[ soo-per-stish-uh s ]
/ ˌsu pərˈstɪʃ əs /


of the nature of, characterized by, or proceeding from superstition: superstitious fears.
pertaining to or connected with superstition: superstitious legends.
believing in, full of, or influenced by superstition.

Nearby words

  1. superspeed,
  2. superstar,
  3. superstate,
  4. superstation,
  5. superstition,
  6. superstore,
  7. superstorm,
  8. superstratum,
  9. superstring,
  10. superstring theory

Origin of superstitious

1350–1400; Middle English supersticious < Latin superstitiōsus, equivalent to superstiti(ō) superstition + -ōsus -ous

Related forms Unabridged Based on the Random House Unabridged Dictionary, © Random House, Inc. 2019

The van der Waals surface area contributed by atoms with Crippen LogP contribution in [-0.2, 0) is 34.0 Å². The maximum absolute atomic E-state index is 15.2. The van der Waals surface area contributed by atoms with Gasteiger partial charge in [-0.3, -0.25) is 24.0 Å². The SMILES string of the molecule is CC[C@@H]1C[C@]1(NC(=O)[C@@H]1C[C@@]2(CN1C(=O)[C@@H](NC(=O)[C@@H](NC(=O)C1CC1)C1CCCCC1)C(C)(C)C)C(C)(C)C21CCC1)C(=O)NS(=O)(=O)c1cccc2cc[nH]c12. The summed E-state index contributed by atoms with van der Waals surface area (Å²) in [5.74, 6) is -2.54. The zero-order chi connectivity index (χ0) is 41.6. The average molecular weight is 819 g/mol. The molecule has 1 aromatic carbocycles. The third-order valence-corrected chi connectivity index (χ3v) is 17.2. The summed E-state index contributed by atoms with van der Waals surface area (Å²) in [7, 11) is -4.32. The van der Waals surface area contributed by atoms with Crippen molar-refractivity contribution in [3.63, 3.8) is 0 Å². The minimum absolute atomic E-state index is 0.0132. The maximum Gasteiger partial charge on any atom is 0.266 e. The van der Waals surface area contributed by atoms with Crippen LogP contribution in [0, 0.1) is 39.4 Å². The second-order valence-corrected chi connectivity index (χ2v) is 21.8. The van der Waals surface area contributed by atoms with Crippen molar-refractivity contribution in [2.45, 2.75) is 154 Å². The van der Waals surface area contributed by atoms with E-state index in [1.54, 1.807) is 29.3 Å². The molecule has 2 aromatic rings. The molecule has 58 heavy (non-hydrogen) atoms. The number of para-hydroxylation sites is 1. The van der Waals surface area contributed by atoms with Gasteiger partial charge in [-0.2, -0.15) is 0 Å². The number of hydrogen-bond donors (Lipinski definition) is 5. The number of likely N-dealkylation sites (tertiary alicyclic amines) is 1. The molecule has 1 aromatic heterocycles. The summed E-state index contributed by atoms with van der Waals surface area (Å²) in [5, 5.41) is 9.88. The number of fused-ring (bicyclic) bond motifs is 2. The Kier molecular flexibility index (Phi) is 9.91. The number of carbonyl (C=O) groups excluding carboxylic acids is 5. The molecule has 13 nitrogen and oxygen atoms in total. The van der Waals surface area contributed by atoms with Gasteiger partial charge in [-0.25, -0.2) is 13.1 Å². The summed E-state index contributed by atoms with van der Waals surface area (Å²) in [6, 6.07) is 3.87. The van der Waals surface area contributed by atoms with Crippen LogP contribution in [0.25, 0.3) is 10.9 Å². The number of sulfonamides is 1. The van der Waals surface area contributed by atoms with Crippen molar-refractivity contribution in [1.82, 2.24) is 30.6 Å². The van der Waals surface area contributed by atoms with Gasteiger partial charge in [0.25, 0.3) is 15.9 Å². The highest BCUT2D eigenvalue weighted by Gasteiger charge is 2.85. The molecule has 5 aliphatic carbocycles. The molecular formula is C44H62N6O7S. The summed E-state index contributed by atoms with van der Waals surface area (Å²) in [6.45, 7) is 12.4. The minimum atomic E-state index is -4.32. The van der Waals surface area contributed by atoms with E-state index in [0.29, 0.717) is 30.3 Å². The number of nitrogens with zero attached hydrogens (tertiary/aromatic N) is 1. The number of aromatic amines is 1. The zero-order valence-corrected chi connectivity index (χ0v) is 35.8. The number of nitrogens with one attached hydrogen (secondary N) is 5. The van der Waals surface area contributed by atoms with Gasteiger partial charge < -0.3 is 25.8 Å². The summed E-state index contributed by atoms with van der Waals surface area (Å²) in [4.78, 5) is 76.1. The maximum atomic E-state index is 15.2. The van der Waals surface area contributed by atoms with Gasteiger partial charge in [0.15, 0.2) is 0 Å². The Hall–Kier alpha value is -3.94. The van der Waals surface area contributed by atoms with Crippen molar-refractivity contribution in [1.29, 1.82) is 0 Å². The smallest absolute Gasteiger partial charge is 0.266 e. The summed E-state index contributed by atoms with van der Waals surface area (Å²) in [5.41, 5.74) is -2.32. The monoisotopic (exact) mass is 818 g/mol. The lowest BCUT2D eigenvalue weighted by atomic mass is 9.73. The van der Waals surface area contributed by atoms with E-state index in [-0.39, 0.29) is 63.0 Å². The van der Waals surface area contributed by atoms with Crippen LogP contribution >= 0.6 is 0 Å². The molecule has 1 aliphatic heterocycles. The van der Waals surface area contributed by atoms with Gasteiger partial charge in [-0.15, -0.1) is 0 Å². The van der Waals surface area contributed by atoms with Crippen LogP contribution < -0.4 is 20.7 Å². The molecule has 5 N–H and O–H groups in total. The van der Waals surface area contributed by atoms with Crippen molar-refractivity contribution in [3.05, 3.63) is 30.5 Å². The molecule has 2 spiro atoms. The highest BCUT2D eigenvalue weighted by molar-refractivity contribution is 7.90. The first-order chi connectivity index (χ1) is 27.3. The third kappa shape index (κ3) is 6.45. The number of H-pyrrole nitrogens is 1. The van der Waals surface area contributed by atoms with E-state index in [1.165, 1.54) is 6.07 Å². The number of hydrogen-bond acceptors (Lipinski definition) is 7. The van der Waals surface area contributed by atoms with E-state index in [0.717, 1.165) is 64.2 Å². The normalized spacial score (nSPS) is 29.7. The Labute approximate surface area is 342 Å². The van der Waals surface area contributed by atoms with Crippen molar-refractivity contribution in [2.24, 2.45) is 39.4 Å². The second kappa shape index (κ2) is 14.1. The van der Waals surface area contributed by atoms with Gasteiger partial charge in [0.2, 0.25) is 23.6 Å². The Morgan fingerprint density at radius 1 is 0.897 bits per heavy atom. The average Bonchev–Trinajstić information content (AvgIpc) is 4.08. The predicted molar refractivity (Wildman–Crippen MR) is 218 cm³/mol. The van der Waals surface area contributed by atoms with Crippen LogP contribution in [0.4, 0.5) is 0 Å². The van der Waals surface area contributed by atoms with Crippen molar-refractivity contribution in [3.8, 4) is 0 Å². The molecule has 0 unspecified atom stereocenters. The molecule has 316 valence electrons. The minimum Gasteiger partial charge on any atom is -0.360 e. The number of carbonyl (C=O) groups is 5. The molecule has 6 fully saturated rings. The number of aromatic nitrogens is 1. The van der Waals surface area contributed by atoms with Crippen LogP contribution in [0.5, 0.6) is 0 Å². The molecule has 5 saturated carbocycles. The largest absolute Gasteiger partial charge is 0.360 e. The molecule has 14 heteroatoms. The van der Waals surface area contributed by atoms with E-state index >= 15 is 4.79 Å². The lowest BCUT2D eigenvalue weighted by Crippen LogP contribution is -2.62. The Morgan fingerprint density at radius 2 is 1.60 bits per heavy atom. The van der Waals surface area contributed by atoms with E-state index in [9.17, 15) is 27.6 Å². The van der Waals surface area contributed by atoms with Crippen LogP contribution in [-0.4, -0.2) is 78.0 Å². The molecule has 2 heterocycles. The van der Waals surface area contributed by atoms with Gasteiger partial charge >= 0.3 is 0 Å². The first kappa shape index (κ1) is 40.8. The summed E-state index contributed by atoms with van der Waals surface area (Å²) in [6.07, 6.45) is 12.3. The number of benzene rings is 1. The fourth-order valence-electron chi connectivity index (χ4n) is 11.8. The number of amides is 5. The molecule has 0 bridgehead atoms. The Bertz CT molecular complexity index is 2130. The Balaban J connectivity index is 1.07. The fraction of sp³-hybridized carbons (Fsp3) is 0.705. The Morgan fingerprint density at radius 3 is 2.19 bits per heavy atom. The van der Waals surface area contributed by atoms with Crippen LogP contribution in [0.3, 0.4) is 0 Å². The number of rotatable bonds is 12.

Examples from the Web for superstitious

British Dictionary definitions for superstitious


/ (ˌsuːpəˈstɪʃəs) /


disposed to believe in superstition
of or relating to superstition
Derived Formssuperstitiously, adverbsuperstitiousness, noun

Collins English Dictionary - Complete & Unabridged 2012 Digital Edition © William Collins Sons & Co. Ltd. 1979, 1986 © HarperCollins Publishers 1998, 2000, 2003, 2005, 2006, 2007, 2009, 2012

Word Origin and History for superstitious



late 14c., from Old French superstitieux, from Latin superstitiosus, from superstitionem (nominative superstitio) "prophecy, soothsaying, excessive fear of the gods," perhaps originally "state of religious exaltation," related to superstes (genitive superstitis) "standing over or above," also "standing by, surviving," from superstare "stand on or over, survive," from super "above" (see super-) + stare "to stand," from PIE root *sta- "to stand" (see stet). There are many theories for the Latin sense development, but none has yet triumphed.

Online Etymology Dictionary, © 2010 Douglas Harper